Parley common near Hurn Airport in Dorset is 107 hectares of historic heath and a great place to see some true wildlife rarities. ARC is appealing for funds to purchase 19.37 hectares to secure the site for conservation into the future.

Spanning from West Parley to Tricketts Cross estate, Parley common nature reserve is home to all six native species of reptile, all of which are in abundance throughout the reserve. This is due to the common's large areas of prime habitat; extensive south facing dry heath with dry exposed sandy areas ideal for sand lizards and slow worms. In addition, wet to dry heath interfaces make perfect areas for common lizards and smooth snakes, scrubby boundaries loved by adders and a small stream that runs along the eastern edge that is frequented by grass snakes

As an active custodian of 75 hectares for over two decades, ARC now has the opportunity to purchase 19.37 ha of Parley common to secure its future for conservation.  We will maintain this as good quality heathland, providing multiple benefits including: biodiversity, climate change mitigation and adaptation, increasing resilience against fires through the use of fire-breaks and preserving it as a nature reserve for the public.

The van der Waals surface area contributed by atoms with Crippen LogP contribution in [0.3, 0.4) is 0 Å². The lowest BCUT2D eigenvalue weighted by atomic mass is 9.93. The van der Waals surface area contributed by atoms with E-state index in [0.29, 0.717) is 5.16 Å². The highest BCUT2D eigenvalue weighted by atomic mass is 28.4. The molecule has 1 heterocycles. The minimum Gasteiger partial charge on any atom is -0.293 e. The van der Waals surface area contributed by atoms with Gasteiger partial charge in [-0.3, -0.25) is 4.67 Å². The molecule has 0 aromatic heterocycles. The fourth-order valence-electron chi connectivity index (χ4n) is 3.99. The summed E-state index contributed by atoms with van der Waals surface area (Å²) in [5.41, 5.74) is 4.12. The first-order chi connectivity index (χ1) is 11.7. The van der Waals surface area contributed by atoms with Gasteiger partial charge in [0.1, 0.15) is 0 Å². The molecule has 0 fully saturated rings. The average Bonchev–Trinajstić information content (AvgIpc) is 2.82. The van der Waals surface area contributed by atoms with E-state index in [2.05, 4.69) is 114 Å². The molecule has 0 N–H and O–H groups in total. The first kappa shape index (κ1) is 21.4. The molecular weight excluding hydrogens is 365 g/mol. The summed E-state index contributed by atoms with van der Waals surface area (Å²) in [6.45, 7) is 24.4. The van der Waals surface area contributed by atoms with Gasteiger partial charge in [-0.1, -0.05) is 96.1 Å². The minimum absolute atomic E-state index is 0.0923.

Parley Common has been the site of some interesting firsts. In Heathlands (Collins, 1986) Professor Nigel Webb says that Parley Common is 'renowned for the numerous rare species that have been found there.' It was at Parley Common in the late 19th century that the now extinct Mazarine Blue (Cyaniris semiargus) was first discovered. The Large Bagworm (Pachythelia villosella) and the Ringed Carpet (Cleora cincaria) were also first discovered here, as was the smooth snake (Coronella austriaca), which was first recorded in Britain on Parley Heath in 1853. But it was the discovery of the Speckled Footman (Coscinia cribraria) in 1820 that really put Parley Common on the map. Other oddities for the reserve include the first possible record of ground nesting peregrine falcons and, pre-construction of the Tricketts Cross estate, Ladybird Spider (Eresus sandaliatus) records exist.

JustGiving sends your donation straight to Amphibian and Reptile Conservation and automatically reclaims Gift Aid if you are a UK taxpayer, so your donation is worth even more.

Thank you for your support!